The U.S. Naval Institute is maintaining and preserving the former Naval Historical Foundation website so readers and former NHF members can still access past issues of Pull Together and other content. NHF has decommissioned and is no longer accepting new members or donations. NHF members are being converted to members of the Naval Institute. If you have questions, please contact the Naval Institute via email at [email protected] or by phone at 800-233-8764.Not a member of the Naval Institute? Here’s how to join!

BOOK REVIEW – Solitary: The Crash, Captivity and Comeback of an Ace Fighter Pilot

By Giora Romm, Black Irish Entertainment LLC, New York, NY (2014)

Reviewed by Cdr. Peter Mersky USNR (Ret.)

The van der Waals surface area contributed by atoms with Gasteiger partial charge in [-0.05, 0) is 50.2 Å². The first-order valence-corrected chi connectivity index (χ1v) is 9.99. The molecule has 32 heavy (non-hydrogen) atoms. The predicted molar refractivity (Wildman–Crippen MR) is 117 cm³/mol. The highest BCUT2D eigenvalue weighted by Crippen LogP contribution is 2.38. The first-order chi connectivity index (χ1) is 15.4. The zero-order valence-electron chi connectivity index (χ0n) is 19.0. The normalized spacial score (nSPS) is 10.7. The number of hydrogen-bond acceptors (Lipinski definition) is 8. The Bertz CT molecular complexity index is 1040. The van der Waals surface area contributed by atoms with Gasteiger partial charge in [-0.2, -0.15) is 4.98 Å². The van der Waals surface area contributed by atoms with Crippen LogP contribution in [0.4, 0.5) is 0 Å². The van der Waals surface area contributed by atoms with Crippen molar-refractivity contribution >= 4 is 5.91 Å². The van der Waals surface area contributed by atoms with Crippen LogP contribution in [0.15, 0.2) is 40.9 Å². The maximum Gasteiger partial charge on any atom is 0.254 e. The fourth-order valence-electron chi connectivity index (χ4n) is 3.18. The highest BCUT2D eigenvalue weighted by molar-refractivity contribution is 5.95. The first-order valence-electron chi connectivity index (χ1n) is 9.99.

Most combat veterans of any country have one great fear, something that sometimes occurs, no matter how they prepare to defend against it: namely, capture by the enemy and imprisonment for an extended duration. In the mid-to-late 20th century, there were many examples of such incredibly ill fortune, especially during the Vietnam War, roughly 1964-1973, where hundreds of Americans, mainly aviators, were incarcerated in North Vietnam for painfully long periods, often as long as five to eight years. Beaten and tortured almost to the point of death, losing 50-100 or more pounds from the meager rations, these individuals had to reach way down inside to survive, and a few could not, dying in the solitary confines of the infamous Hanoi Hilton, or other prisons of the North Vietnamese system. The occasional Medals of Honor, Air Force and Navy Crosses, Silver Stars and Purple Hearts were given to those men who flew home in March 1973 were small compensation for the tragedies they suffered at the hands of their captors. While these stalwarts languished in North Vietnamese prisons, other captives were experiencing the same torturous existence.